What is it, exactly, that attracts people to purchase fake relics from farms, factories, old houses? I don’t mean actual tools or doors from an eighteenth-century brownstone in Boston, but newly-made, vacuum-molded props like a garden hoe or a plastic replica of a bear trap or some vase that looks like it came from some Hindu temple, but is made of styrofoam covered in glitter and was bedazzled by some seven year-old in a basement sweat shop in Bangladoor? Who is honestly going to believe that, above your IKEA futon, and scattered amongst your collection of Twilight paperbacks and Wal-Mart throw pillows, that you have a priceless artifact? That you took time to go on an archaeological dig in the lost tomb of Emperor Zhang-Wha-Shing from the second dynasty, and now display his ceremonial headdress along-side a broken TV remote and a dime-store prop photo of you and three friends headed over Niagara Falls in a barrel? At least put some effort into it. Grab that old muffler from the side of the road, and make a lamp from it. Have a story to tell, other than ‘Jeanie saw it there in Hobby Lobby and just had to have it. She added the fake pearls. She’s really creative, you know?’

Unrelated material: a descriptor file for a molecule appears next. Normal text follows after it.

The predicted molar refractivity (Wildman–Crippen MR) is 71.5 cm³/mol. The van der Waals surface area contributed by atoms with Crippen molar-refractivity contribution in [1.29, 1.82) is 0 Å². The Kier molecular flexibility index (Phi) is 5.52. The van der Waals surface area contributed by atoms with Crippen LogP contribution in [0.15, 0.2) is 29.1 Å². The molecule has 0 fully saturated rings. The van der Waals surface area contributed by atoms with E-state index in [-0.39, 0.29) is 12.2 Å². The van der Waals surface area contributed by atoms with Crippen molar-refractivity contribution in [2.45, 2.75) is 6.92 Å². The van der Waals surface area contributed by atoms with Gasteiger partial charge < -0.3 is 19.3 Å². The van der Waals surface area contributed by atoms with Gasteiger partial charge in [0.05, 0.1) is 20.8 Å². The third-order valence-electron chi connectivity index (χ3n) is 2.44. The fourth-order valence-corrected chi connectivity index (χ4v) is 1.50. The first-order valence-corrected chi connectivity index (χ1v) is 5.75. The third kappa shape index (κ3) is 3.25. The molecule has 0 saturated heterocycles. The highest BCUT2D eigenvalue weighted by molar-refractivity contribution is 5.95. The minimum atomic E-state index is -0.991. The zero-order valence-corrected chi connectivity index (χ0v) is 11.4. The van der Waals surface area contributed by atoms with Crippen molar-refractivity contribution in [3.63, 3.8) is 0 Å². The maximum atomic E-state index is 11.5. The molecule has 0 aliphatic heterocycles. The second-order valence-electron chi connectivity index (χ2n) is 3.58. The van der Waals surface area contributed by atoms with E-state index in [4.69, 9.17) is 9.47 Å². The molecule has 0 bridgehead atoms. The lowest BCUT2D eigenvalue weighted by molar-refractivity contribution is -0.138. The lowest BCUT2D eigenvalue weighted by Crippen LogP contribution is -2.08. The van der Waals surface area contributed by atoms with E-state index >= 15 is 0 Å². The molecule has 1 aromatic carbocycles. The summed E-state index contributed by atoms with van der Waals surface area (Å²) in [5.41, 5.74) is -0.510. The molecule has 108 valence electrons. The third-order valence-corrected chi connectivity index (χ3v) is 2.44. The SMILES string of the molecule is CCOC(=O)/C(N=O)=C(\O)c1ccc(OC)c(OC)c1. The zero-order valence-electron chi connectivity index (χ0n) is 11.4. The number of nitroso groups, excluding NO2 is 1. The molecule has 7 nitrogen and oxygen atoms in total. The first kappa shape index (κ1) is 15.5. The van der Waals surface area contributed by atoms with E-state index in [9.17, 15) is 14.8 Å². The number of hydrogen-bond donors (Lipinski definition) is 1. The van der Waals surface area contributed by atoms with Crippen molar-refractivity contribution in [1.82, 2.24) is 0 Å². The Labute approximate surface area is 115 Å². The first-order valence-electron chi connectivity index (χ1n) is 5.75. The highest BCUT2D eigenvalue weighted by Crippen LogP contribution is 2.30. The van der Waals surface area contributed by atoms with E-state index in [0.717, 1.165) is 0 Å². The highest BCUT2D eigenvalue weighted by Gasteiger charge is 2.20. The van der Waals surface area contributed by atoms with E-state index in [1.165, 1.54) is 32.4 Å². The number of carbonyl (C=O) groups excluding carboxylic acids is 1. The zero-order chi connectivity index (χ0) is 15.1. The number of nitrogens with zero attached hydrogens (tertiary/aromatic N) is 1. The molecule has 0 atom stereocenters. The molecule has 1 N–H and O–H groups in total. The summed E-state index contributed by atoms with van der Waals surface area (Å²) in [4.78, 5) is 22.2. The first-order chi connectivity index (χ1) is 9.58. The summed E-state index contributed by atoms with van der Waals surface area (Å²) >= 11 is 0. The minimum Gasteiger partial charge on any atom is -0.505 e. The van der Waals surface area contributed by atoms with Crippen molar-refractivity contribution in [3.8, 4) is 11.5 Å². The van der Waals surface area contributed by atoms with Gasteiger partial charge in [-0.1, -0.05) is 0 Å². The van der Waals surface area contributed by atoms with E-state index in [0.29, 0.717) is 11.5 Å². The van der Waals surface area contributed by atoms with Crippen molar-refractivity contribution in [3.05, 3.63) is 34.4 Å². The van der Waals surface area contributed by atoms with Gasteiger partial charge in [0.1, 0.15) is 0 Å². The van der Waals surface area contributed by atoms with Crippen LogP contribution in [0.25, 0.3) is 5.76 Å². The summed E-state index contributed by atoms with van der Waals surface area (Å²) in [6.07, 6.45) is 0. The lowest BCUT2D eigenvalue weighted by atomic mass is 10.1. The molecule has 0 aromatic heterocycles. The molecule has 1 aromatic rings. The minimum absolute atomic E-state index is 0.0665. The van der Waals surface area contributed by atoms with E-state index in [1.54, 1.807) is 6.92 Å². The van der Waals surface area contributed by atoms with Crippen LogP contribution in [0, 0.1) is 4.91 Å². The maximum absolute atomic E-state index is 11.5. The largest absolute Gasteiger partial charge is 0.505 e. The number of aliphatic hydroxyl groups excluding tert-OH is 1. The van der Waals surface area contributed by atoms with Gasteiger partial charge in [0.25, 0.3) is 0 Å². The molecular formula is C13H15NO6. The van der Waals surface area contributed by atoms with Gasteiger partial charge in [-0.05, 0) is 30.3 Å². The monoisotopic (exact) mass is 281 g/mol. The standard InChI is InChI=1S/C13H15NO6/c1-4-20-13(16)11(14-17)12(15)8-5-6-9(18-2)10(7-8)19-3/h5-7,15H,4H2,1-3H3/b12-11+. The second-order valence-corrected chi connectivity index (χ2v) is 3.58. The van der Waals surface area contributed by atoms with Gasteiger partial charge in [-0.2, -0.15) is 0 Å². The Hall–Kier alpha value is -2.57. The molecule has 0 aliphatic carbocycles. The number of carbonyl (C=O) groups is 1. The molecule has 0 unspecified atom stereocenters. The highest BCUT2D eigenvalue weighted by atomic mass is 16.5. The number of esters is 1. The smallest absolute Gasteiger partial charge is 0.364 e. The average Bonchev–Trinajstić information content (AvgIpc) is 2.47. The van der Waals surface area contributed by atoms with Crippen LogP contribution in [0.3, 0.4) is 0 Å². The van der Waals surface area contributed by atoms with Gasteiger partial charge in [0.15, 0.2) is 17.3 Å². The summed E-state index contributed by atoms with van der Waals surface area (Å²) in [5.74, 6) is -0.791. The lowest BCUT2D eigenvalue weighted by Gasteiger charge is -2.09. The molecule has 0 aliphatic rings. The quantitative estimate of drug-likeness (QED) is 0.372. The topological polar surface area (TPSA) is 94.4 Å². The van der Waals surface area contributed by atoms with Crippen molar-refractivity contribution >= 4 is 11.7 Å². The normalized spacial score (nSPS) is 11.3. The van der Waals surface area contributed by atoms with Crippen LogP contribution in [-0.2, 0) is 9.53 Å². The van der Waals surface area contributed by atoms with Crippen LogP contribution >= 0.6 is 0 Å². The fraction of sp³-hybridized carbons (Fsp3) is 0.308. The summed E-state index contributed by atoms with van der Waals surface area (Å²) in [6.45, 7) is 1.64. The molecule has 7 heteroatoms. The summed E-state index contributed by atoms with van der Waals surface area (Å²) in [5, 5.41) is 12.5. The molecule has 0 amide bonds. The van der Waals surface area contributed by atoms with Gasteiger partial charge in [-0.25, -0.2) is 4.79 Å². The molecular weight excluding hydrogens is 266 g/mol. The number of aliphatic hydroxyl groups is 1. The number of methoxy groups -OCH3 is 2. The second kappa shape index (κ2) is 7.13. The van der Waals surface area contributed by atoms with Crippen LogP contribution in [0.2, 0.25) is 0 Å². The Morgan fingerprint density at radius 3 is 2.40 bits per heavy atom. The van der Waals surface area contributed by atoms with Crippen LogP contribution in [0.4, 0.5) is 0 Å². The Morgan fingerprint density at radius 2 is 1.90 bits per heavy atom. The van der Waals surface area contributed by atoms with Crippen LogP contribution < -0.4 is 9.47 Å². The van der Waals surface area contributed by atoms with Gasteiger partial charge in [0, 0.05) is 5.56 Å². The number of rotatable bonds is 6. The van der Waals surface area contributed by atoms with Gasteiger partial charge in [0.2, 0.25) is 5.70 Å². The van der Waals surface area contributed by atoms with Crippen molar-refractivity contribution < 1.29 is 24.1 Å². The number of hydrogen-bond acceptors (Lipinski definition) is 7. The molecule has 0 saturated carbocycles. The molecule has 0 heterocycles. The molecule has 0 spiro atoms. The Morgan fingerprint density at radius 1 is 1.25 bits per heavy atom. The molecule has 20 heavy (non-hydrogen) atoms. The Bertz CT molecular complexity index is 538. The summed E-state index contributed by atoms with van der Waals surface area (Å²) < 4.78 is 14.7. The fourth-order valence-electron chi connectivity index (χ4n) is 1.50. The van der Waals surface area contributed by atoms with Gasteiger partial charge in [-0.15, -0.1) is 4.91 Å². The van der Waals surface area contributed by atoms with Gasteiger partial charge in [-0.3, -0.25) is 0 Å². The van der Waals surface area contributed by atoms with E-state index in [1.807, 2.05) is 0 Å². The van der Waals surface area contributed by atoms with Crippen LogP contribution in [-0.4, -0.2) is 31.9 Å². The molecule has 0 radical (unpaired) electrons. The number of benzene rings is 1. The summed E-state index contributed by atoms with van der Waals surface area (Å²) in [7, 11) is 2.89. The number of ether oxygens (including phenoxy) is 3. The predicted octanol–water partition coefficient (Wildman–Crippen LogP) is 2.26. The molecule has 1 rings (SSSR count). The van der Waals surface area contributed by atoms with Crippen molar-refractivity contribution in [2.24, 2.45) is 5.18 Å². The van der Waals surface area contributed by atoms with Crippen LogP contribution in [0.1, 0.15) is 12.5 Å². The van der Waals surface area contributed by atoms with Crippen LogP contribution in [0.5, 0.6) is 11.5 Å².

No. No, I don’t know.
And please don’t try to explain it. I think that Jeanie is possibly brain damaged, and that you can do much better when selecting your next mate, and I’m happy with the conclusion I’ve arrived at.
Yet, there you are.